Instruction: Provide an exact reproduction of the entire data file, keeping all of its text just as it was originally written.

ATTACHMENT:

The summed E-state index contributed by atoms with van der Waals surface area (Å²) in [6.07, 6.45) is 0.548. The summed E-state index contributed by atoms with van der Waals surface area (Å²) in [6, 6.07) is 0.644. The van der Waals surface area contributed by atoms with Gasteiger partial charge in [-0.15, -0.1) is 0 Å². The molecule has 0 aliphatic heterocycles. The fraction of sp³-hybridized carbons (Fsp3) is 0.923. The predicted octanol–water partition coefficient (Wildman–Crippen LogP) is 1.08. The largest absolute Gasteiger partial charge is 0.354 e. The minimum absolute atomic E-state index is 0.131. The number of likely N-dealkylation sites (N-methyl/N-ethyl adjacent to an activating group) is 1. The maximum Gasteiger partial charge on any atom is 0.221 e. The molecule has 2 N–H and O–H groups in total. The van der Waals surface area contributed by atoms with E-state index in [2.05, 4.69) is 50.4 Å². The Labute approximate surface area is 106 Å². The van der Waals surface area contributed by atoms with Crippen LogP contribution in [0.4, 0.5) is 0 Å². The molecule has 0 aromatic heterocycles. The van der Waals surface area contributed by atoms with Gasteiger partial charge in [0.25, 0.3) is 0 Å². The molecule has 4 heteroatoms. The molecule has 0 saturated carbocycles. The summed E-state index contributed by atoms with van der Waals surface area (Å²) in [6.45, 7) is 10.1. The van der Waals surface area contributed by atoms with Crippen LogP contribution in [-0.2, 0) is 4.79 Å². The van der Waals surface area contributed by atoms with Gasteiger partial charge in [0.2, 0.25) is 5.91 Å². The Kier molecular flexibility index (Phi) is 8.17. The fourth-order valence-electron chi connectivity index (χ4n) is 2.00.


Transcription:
The summed E-state index contributed by atoms with van der Waals surface area (Å²) in [6.07, 6.45) is 0.548. The summed E-state index contributed by atoms with van der Waals surface area (Å²) in [6, 6.07) is 0.644. The van der Waals surface area contributed by atoms with Gasteiger partial charge in [-0.15, -0.1) is 0 Å². The molecule has 0 aliphatic heterocycles. The fraction of sp³-hybridized carbons (Fsp3) is 0.923. The predicted octanol–water partition coefficient (Wildman–Crippen LogP) is 1.08. The largest absolute Gasteiger partial charge is 0.354 e. The minimum absolute atomic E-state index is 0.131. The number of likely N-dealkylation sites (N-methyl/N-ethyl adjacent to an activating group) is 1. The maximum Gasteiger partial charge on any atom is 0.221 e. The molecule has 2 N–H and O–H groups in total. The van der Waals surface area contributed by atoms with E-state index in [2.05, 4.69) is 50.4 Å². The Labute approximate surface area is 106 Å². The van der Waals surface area contributed by atoms with Crippen LogP contribution in [0.4, 0.5) is 0 Å². The molecule has 0 aromatic heterocycles. The van der Waals surface area contributed by atoms with Gasteiger partial charge in [0.25, 0.3) is 0 Å². The molecule has 4 heteroatoms. The molecule has 0 saturated carbocycles. The summed E-state index contributed by atoms with van der Waals surface area (Å²) in [6.45, 7) is 10.1. The van der Waals surface area contributed by atoms with Crippen LogP contribution in [-0.2, 0) is 4.79 Å². The van der Waals surface area contributed by atoms with Gasteiger partial charge in [0.2, 0.25) is 5.91 Å². The Kier molecular flexibility index (Phi) is 8.17. The fourth-order valence-electron chi connectivity index (χ4n) is 2.00.